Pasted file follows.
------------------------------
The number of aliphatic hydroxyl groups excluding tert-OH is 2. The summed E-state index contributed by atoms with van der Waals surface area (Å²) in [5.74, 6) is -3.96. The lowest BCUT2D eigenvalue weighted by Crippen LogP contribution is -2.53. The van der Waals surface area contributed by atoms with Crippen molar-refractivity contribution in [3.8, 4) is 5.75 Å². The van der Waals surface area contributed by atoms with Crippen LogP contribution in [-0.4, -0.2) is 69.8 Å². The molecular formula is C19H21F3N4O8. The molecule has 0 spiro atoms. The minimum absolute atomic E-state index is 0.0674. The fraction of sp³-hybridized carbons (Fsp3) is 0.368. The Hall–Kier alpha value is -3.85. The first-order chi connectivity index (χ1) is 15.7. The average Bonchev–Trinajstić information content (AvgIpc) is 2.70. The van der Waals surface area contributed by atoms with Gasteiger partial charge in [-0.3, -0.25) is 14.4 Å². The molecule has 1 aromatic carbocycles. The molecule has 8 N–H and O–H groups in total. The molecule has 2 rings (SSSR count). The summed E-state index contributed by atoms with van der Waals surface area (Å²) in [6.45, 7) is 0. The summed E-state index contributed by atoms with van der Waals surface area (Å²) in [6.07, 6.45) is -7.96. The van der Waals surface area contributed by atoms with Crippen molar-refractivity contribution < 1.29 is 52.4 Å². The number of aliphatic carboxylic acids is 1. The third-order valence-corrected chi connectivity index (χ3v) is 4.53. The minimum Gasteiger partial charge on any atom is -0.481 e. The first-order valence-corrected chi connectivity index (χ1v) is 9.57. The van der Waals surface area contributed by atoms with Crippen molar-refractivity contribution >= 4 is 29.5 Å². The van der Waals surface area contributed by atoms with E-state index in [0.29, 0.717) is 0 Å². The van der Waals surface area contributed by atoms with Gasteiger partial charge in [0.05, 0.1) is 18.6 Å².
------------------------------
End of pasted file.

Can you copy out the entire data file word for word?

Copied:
The number of aliphatic hydroxyl groups excluding tert-OH is 2. The summed E-state index contributed by atoms with van der Waals surface area (Å²) in [5.74, 6) is -3.96. The lowest BCUT2D eigenvalue weighted by Crippen LogP contribution is -2.53. The van der Waals surface area contributed by atoms with Crippen molar-refractivity contribution in [3.8, 4) is 5.75 Å². The van der Waals surface area contributed by atoms with Crippen LogP contribution in [-0.4, -0.2) is 69.8 Å². The molecular formula is C19H21F3N4O8. The molecule has 0 spiro atoms. The minimum absolute atomic E-state index is 0.0674. The fraction of sp³-hybridized carbons (Fsp3) is 0.368. The Hall–Kier alpha value is -3.85. The first-order chi connectivity index (χ1) is 15.7. The average Bonchev–Trinajstić information content (AvgIpc) is 2.70. The van der Waals surface area contributed by atoms with Gasteiger partial charge in [-0.3, -0.25) is 14.4 Å². The molecule has 1 aromatic carbocycles. The molecule has 8 N–H and O–H groups in total. The molecule has 2 rings (SSSR count). The summed E-state index contributed by atoms with van der Waals surface area (Å²) in [6.45, 7) is 0. The summed E-state index contributed by atoms with van der Waals surface area (Å²) in [6.07, 6.45) is -7.96. The van der Waals surface area contributed by atoms with Crippen molar-refractivity contribution < 1.29 is 52.4 Å². The number of aliphatic carboxylic acids is 1. The third-order valence-corrected chi connectivity index (χ3v) is 4.53. The minimum Gasteiger partial charge on any atom is -0.481 e. The first-order valence-corrected chi connectivity index (χ1v) is 9.57. The van der Waals surface area contributed by atoms with Crippen molar-refractivity contribution >= 4 is 29.5 Å². The van der Waals surface area contributed by atoms with E-state index in [0.29, 0.717) is 0 Å². The van der Waals surface area contributed by atoms with Gasteiger partial charge in [0.05, 0.1) is 18.6 Å².